What do you think? Tell Christian Blauvelt directly on Twitter @Ctblauvelt and read more of his reviews on Rotten Tomatoes!
More: Watch every comedian you know die in ‘This Is the End’
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The Hollywood star will lead the cast of Lucky Guy, portraying the New York Daily News columnist who covered some of the biggest crimes and police corruption scandals in the 1980s and '90s.
McAlary died from colon cancer in 1998, aged 41.
When Harry Met Sally screenwriter Nora Ephron penned the script, which will be directed by George C. Wolfe. Rehearsals are expected to begin in January (13), reports the New York Times.
Hanks has not acted on stage since 1979, when he appeared in a New York production of The Mandrake.
To the youngsters who came out in droves to see Warner Bros.' recent Sherlock Holmes films, it may come as some surprise to learn that Arthur Conan Doyle's genius detective was once considered a musty old relic before Robert Downey Jr. and Guy Ritchie reinvented him as a thoroughly modern action hero (albeit one presiding in the 19th century). Now Warners is aiming to pull off the same feat with another seemingly antiquated crimesolver.
According to The Hollywood Reporter, the studio has snatched up the rights to Mandrake the Magician, a comic strip created in 1934 by Lee Falk, whose subsequent creation, The Phantom, would later eclipse it. Mandrake, which has already made abortive forays into film (in 1939, as a 12-part serial) and television (as a 1979 TV movie), followed an illusionist/hypnotist who fought evil along with his "African strongman" companion, Lothar.
Bad guys thwarted by Mandrake during his adventures included aliens, gangsters, and even his own twin brother. He now faces his greatest adversary yet: the perilous Hollywood development process. Just a few years ago, a potential Mandrake movie at Disney was torpedoed when first Jonathan Rhys Meyers, then Hayden Christensen attached their names to it. No project, no matter how promising, can hope to survive that kind of taint. We wish Mandrake better luck this time around.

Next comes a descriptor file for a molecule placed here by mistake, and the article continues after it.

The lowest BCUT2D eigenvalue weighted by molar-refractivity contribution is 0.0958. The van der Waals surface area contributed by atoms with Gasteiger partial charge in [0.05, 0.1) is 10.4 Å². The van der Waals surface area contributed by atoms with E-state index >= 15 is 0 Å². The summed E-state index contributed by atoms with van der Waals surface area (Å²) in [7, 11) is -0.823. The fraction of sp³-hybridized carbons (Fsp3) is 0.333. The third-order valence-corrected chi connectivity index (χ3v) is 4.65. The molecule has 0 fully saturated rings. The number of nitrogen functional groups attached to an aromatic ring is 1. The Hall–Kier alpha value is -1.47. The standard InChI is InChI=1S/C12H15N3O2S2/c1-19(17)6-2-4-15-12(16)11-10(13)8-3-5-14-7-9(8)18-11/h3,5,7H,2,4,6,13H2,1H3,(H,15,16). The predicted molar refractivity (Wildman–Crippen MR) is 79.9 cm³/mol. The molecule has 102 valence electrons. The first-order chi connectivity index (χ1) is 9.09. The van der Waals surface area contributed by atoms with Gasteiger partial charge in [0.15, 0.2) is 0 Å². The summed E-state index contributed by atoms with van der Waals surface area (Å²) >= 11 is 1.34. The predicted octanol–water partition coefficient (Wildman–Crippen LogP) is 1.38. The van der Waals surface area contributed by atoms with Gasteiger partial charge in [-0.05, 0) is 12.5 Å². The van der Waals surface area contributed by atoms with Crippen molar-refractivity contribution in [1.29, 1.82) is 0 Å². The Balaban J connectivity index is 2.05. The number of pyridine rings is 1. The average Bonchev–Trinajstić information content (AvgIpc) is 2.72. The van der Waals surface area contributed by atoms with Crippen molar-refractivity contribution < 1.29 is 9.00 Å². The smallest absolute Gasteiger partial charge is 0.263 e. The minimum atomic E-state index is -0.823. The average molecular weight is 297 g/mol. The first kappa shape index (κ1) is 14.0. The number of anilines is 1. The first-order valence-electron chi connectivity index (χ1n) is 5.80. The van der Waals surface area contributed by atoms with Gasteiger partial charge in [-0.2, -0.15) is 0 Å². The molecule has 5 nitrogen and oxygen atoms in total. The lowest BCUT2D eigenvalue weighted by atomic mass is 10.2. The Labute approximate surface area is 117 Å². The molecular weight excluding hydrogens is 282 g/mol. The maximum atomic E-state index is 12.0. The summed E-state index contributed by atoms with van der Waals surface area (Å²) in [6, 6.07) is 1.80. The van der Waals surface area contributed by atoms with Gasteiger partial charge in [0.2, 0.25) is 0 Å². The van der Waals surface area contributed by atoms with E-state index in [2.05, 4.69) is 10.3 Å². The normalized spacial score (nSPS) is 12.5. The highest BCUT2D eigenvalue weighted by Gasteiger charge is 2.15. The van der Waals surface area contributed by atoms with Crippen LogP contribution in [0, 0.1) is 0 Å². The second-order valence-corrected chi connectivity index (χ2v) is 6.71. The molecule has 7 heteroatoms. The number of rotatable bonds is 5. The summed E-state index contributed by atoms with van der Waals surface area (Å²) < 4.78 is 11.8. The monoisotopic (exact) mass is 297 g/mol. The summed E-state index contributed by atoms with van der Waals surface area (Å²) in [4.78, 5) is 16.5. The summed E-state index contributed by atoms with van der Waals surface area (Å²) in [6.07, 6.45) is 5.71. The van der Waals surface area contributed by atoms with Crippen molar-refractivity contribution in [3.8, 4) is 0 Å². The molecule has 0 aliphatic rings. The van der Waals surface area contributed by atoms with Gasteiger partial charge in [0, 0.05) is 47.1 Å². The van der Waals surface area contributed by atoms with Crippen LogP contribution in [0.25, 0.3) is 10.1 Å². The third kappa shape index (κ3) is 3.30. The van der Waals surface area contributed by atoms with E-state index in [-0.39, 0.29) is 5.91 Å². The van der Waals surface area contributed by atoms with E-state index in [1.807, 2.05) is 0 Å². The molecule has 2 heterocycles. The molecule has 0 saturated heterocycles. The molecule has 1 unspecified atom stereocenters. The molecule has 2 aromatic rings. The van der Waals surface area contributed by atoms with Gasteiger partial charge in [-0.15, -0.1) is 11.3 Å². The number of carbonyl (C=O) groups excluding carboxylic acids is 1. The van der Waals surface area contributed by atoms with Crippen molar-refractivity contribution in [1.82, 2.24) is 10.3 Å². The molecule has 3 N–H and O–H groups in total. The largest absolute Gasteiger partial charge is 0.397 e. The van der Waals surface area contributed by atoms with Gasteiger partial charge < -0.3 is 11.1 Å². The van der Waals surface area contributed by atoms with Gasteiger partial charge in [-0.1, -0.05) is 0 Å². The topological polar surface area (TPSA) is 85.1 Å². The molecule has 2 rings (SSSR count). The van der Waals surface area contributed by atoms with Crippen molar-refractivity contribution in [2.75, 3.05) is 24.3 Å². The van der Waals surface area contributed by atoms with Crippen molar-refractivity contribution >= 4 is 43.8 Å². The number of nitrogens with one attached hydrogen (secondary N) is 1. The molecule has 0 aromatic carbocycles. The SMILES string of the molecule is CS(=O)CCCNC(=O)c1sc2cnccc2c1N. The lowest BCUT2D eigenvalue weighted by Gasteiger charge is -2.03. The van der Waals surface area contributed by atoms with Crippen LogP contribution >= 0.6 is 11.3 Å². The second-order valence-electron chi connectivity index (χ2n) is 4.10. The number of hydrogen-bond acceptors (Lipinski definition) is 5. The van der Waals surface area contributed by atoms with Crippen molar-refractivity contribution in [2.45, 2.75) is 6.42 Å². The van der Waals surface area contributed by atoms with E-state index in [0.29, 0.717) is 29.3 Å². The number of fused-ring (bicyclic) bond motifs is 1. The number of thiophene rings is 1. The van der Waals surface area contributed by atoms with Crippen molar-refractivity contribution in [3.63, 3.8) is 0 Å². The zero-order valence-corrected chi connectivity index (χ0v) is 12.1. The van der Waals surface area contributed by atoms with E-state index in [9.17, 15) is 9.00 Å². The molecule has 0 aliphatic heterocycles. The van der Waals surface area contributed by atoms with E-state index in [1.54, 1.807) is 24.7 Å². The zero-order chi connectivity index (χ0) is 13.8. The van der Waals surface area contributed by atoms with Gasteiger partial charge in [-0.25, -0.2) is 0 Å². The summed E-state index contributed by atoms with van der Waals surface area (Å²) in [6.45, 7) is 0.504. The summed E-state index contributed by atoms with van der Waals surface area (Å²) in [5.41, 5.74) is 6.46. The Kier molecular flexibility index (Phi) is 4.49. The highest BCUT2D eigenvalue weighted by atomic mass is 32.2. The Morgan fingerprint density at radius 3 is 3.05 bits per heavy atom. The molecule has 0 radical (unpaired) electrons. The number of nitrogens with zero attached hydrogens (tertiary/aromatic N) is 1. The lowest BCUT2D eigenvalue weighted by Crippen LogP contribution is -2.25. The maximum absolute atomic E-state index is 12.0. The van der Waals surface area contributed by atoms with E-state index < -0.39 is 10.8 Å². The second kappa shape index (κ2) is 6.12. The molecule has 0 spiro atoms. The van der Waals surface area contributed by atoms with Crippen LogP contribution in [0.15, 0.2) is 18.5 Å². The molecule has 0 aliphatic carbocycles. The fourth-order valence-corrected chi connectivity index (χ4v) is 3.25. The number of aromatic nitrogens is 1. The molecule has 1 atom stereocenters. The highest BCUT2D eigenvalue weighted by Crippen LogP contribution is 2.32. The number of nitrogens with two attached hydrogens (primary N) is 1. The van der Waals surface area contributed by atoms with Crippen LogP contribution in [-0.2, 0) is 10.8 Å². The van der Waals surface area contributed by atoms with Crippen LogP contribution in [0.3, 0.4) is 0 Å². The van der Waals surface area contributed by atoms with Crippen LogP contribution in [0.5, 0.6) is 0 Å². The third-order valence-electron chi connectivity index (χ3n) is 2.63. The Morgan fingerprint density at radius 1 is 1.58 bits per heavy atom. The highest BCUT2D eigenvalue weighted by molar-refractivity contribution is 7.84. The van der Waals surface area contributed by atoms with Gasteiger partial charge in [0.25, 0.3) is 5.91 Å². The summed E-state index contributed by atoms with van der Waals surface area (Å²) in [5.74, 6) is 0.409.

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Just as the J.K. Rowling books keep getting better and more exciting so do the movies based on them. Harry Potter and the Sorcerer's Stone had the unenviable task of introducing everything but with Chamber of Secrets you march right into the adventure headlong. After spending another miserable summer with the Dursleys our boy Harry Potter (Daniel Radcliffe) is anxious to start his second year at Hogwarts but a house elf named Dobby (voiced by Toby Jones) warns him he'll be in grave danger if he goes back. He returns anyway and sure enough once Harry joins up with his friends Ron Weasley (Rupert Grint) and Hermione Granger (Emma Watson) weird things start to happen at school--one of which being that students are somehow being turned into stone. Pretty soon it becomes clear the Chamber of Secrets--a legendary hidden chamber of evil built by one of Hogwarts' founders the nasty Salazar Slytherin--has been opened. Legend says the chamber can only be opened by the true heir of Slytherin and once it is the beast within will be unleashed to purge the school of those undeserving to study there. In other words it'll get rid of wizards and witches who come from non-magic heritage (or Muggles as they're called). This puts Hermione in particular danger since she comes from Muggle parents. Yikes. Harry has his hands full trying to figure this one out especially since he is suspected as the one who opened the chamber.